Alternatively, you could also buy a magnetic water softener, but those wouldn’t serve the purpose if the water hardness level is high where you live, since they don’t really soften the water.
- For between $500 and $1,000, you will be able to afford a self-cleaning salt water softener system or a lower-end salt-free system. The good compact softeners that are ideal for smaller homes, as well as low-end dual tank systems, also fall within this price range.
- If you can afford upwards of $1,000 all the way to $6,000, here’s where all the high-end softeners are. You could choose a salt-free, dual tank, reverse osmosis softener. If your home is really large, you could buy a larger system that uses brine or salt.
Among all of these, ion exchange models are the most popularly used ones. A lot of experts look down upon magnetic water softeners since they don’t remove the minerals from the water, but alter them instead.
Let’s break down water softener system costs by type, so you have another perspective to look at the same information.
- Ion exchange softeners will put you down between $300 and 1,000.
- Salt-free and dual tank systems are more expensive and could cost between $500 and $3,000.
- Reverse osmosis water softeners could cost as much as $1,800.
- Magnetic water softeners are the least expensive, costing between $100 and $400.
Factors that affect water softener installation cost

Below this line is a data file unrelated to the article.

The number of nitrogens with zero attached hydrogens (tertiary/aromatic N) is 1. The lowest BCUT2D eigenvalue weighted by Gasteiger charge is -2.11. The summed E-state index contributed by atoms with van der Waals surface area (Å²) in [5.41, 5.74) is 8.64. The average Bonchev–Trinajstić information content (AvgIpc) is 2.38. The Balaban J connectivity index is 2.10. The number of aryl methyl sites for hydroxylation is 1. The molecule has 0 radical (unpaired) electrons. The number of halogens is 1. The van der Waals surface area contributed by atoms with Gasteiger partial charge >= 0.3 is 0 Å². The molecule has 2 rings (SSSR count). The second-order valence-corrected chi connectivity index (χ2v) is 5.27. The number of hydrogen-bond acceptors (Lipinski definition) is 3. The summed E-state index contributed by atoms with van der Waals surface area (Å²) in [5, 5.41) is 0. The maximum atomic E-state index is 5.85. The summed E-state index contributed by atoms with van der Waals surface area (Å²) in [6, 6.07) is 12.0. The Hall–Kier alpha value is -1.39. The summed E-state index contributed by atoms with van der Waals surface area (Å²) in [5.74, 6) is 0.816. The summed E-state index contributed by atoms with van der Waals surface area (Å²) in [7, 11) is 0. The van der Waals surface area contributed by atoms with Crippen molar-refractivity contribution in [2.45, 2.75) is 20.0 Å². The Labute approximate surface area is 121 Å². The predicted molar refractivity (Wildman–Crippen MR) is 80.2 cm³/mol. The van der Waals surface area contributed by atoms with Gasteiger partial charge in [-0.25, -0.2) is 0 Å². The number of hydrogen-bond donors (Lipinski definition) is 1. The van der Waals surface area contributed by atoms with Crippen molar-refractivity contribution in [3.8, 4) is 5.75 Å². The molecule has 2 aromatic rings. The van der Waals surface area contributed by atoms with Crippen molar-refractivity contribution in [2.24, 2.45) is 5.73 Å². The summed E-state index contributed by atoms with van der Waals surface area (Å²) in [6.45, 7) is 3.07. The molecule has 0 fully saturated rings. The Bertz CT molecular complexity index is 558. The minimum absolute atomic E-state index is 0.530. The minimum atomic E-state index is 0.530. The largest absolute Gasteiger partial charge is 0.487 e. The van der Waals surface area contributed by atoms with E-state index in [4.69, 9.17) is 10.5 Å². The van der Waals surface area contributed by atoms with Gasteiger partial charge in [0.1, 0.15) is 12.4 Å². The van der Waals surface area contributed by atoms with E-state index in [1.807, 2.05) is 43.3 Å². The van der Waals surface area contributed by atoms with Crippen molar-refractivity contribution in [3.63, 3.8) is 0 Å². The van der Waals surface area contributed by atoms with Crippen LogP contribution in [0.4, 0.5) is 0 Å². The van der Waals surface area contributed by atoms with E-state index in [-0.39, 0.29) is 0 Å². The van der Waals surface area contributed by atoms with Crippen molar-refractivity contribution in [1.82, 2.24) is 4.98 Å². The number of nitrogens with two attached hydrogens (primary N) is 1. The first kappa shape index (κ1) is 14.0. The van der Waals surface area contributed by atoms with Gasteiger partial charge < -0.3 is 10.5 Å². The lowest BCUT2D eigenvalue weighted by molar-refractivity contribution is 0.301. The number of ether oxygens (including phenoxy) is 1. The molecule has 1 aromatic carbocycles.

This one is self-explanatory. Obviously, the compact models that are manufactured for apartments, condos, small homes, and homes that have limited water usage are more affordable.
Full-sized softeners that are used for larger homes are more expensive.
Water softening method
Costs differ based on how the water softener works. Ion exchange models are the most commonly used and considered to be the most effective as well. They swap minerals with sodium, so your water is likely to taste a little salty. These cost between $300 and $1,000.
While units that use salt or brine are more effective, those that do not are more expensive and may cost upwards of $3,000. The difference in cost is because these units do not require as much maintenance. However, instead of removing all the minerals from the water, they harden the calcium and magnesium deposits to avoid scaling on your bathroom and kitchen sinks and fittings.